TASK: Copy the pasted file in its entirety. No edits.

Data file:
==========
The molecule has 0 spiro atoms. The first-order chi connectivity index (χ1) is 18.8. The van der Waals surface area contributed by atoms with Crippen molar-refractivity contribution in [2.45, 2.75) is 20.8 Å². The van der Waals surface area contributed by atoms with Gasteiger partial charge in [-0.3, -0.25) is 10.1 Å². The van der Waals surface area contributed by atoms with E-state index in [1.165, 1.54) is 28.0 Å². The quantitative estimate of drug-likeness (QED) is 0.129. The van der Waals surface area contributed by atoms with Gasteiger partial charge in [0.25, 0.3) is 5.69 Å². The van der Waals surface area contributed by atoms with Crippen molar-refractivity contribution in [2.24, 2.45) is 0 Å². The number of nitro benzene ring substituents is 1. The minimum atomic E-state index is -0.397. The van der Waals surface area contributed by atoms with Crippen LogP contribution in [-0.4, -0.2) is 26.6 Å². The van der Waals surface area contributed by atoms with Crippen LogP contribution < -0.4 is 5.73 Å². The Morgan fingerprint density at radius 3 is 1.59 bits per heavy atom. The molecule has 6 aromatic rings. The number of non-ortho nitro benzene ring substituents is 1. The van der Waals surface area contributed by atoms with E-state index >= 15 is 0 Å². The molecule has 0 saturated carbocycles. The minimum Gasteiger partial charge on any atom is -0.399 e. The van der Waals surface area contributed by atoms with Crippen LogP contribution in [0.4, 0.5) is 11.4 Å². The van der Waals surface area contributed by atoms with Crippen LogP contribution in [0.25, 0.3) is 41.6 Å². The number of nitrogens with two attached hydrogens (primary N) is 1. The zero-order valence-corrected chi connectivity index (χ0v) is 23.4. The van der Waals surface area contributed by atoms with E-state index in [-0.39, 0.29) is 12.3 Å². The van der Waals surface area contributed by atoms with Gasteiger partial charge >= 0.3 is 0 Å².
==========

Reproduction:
The molecule has 0 spiro atoms. The first-order chi connectivity index (χ1) is 18.8. The van der Waals surface area contributed by atoms with Crippen molar-refractivity contribution in [2.45, 2.75) is 20.8 Å². The van der Waals surface area contributed by atoms with Gasteiger partial charge in [-0.3, -0.25) is 10.1 Å². The van der Waals surface area contributed by atoms with E-state index in [1.165, 1.54) is 28.0 Å². The quantitative estimate of drug-likeness (QED) is 0.129. The van der Waals surface area contributed by atoms with Gasteiger partial charge in [0.25, 0.3) is 5.69 Å². The van der Waals surface area contributed by atoms with Crippen molar-refractivity contribution in [2.24, 2.45) is 0 Å². The number of nitro benzene ring substituents is 1. The minimum atomic E-state index is -0.397. The van der Waals surface area contributed by atoms with Crippen LogP contribution in [-0.4, -0.2) is 26.6 Å². The van der Waals surface area contributed by atoms with Crippen LogP contribution < -0.4 is 5.73 Å². The Morgan fingerprint density at radius 3 is 1.59 bits per heavy atom. The molecule has 6 aromatic rings. The number of non-ortho nitro benzene ring substituents is 1. The van der Waals surface area contributed by atoms with E-state index >= 15 is 0 Å². The molecule has 0 saturated carbocycles. The minimum Gasteiger partial charge on any atom is -0.399 e. The van der Waals surface area contributed by atoms with Crippen LogP contribution in [0.4, 0.5) is 11.4 Å². The van der Waals surface area contributed by atoms with Crippen LogP contribution in [0.25, 0.3) is 41.6 Å². The number of nitrogens with two attached hydrogens (primary N) is 1. The zero-order valence-corrected chi connectivity index (χ0v) is 23.4. The van der Waals surface area contributed by atoms with E-state index in [-0.39, 0.29) is 12.3 Å². The van der Waals surface area contributed by atoms with Gasteiger partial charge >= 0.3 is 0 Å².